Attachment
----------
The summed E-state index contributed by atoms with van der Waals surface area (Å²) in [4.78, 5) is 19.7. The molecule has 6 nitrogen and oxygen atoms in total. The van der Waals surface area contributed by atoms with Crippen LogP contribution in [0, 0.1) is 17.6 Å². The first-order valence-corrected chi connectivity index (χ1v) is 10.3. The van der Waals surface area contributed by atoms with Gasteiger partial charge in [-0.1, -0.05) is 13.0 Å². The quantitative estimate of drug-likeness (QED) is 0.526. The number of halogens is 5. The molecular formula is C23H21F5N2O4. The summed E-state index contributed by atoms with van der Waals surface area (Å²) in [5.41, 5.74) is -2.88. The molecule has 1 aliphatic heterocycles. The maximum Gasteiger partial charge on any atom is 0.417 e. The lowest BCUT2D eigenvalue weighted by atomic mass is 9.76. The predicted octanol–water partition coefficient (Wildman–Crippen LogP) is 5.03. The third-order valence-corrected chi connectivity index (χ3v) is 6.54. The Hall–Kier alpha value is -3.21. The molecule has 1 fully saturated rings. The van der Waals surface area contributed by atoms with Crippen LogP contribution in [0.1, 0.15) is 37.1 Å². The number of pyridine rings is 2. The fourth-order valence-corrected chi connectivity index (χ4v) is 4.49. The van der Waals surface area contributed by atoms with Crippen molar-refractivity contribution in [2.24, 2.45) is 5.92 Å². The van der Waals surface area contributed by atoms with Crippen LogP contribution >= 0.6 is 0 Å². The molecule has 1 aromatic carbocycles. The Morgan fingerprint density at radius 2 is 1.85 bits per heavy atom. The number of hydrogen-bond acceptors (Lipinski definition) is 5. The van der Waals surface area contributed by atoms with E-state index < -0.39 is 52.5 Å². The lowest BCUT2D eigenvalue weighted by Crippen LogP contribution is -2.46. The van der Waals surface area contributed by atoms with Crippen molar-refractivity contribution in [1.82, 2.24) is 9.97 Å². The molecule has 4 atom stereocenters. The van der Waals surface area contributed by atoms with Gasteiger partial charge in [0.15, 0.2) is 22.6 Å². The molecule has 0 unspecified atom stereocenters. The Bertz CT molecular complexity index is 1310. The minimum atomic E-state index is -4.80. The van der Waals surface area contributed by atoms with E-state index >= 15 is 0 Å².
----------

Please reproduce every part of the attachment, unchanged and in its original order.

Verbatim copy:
The summed E-state index contributed by atoms with van der Waals surface area (Å²) in [4.78, 5) is 19.7. The molecule has 6 nitrogen and oxygen atoms in total. The van der Waals surface area contributed by atoms with Crippen LogP contribution in [0, 0.1) is 17.6 Å². The first-order valence-corrected chi connectivity index (χ1v) is 10.3. The van der Waals surface area contributed by atoms with Gasteiger partial charge in [-0.1, -0.05) is 13.0 Å². The quantitative estimate of drug-likeness (QED) is 0.526. The number of halogens is 5. The molecular formula is C23H21F5N2O4. The summed E-state index contributed by atoms with van der Waals surface area (Å²) in [5.41, 5.74) is -2.88. The molecule has 1 aliphatic heterocycles. The maximum Gasteiger partial charge on any atom is 0.417 e. The lowest BCUT2D eigenvalue weighted by atomic mass is 9.76. The predicted octanol–water partition coefficient (Wildman–Crippen LogP) is 5.03. The third-order valence-corrected chi connectivity index (χ3v) is 6.54. The Hall–Kier alpha value is -3.21. The molecule has 1 fully saturated rings. The van der Waals surface area contributed by atoms with Crippen LogP contribution in [0.1, 0.15) is 37.1 Å². The number of pyridine rings is 2. The fourth-order valence-corrected chi connectivity index (χ4v) is 4.49. The van der Waals surface area contributed by atoms with Crippen molar-refractivity contribution in [2.24, 2.45) is 5.92 Å². The van der Waals surface area contributed by atoms with Crippen LogP contribution >= 0.6 is 0 Å². The molecule has 1 aromatic carbocycles. The Morgan fingerprint density at radius 2 is 1.85 bits per heavy atom. The number of hydrogen-bond acceptors (Lipinski definition) is 5. The van der Waals surface area contributed by atoms with E-state index < -0.39 is 52.5 Å². The lowest BCUT2D eigenvalue weighted by Crippen LogP contribution is -2.46. The van der Waals surface area contributed by atoms with Crippen molar-refractivity contribution in [1.82, 2.24) is 9.97 Å². The molecule has 4 atom stereocenters. The van der Waals surface area contributed by atoms with Gasteiger partial charge in [0.15, 0.2) is 22.6 Å². The molecule has 0 unspecified atom stereocenters. The Bertz CT molecular complexity index is 1310. The minimum atomic E-state index is -4.80. The van der Waals surface area contributed by atoms with E-state index >= 15 is 0 Å².